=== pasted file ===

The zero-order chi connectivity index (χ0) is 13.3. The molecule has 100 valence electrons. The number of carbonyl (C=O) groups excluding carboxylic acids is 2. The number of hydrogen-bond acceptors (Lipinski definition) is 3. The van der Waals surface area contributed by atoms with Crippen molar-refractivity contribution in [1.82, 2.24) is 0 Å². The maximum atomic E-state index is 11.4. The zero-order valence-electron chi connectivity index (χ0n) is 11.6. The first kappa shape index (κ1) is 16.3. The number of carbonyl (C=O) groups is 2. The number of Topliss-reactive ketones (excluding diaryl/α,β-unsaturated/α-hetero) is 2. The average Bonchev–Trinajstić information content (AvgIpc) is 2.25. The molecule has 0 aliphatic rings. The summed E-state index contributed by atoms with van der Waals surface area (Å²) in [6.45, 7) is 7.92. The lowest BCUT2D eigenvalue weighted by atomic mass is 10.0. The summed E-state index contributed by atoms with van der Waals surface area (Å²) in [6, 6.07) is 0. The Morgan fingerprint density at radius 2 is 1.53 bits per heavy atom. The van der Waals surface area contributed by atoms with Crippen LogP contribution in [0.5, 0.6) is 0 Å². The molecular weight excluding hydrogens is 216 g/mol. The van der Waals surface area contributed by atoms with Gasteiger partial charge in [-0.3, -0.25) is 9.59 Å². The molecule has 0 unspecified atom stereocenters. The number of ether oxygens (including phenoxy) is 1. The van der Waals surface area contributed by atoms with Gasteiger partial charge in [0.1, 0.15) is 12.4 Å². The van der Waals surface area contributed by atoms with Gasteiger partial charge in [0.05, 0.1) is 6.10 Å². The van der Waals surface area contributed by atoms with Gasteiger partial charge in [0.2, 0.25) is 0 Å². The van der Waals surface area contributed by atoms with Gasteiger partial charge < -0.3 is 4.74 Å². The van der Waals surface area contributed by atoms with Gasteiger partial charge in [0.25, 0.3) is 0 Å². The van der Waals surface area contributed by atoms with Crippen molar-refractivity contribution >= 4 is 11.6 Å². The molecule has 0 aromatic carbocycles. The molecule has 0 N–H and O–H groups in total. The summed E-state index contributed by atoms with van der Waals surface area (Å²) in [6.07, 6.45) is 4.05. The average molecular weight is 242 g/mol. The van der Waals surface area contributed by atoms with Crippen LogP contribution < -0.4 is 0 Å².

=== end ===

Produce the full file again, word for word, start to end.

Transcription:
The zero-order chi connectivity index (χ0) is 13.3. The molecule has 100 valence electrons. The number of carbonyl (C=O) groups excluding carboxylic acids is 2. The number of hydrogen-bond acceptors (Lipinski definition) is 3. The van der Waals surface area contributed by atoms with Crippen molar-refractivity contribution in [1.82, 2.24) is 0 Å². The maximum atomic E-state index is 11.4. The zero-order valence-electron chi connectivity index (χ0n) is 11.6. The first kappa shape index (κ1) is 16.3. The number of carbonyl (C=O) groups is 2. The number of Topliss-reactive ketones (excluding diaryl/α,β-unsaturated/α-hetero) is 2. The average Bonchev–Trinajstić information content (AvgIpc) is 2.25. The molecule has 0 aliphatic rings. The summed E-state index contributed by atoms with van der Waals surface area (Å²) in [6.45, 7) is 7.92. The lowest BCUT2D eigenvalue weighted by atomic mass is 10.0. The summed E-state index contributed by atoms with van der Waals surface area (Å²) in [6, 6.07) is 0. The Morgan fingerprint density at radius 2 is 1.53 bits per heavy atom. The van der Waals surface area contributed by atoms with Crippen LogP contribution in [0.5, 0.6) is 0 Å². The molecular weight excluding hydrogens is 216 g/mol. The van der Waals surface area contributed by atoms with Gasteiger partial charge in [-0.3, -0.25) is 9.59 Å². The molecule has 0 unspecified atom stereocenters. The number of ether oxygens (including phenoxy) is 1. The van der Waals surface area contributed by atoms with Gasteiger partial charge in [0.1, 0.15) is 12.4 Å². The van der Waals surface area contributed by atoms with Gasteiger partial charge in [0.05, 0.1) is 6.10 Å². The van der Waals surface area contributed by atoms with Gasteiger partial charge in [0.2, 0.25) is 0 Å². The van der Waals surface area contributed by atoms with Gasteiger partial charge < -0.3 is 4.74 Å². The van der Waals surface area contributed by atoms with Gasteiger partial charge in [0.25, 0.3) is 0 Å². The van der Waals surface area contributed by atoms with Crippen molar-refractivity contribution >= 4 is 11.6 Å². The molecule has 0 aromatic carbocycles. The molecule has 0 N–H and O–H groups in total. The summed E-state index contributed by atoms with van der Waals surface area (Å²) in [6.07, 6.45) is 4.05. The average molecular weight is 242 g/mol. The van der Waals surface area contributed by atoms with Crippen LogP contribution < -0.4 is 0 Å².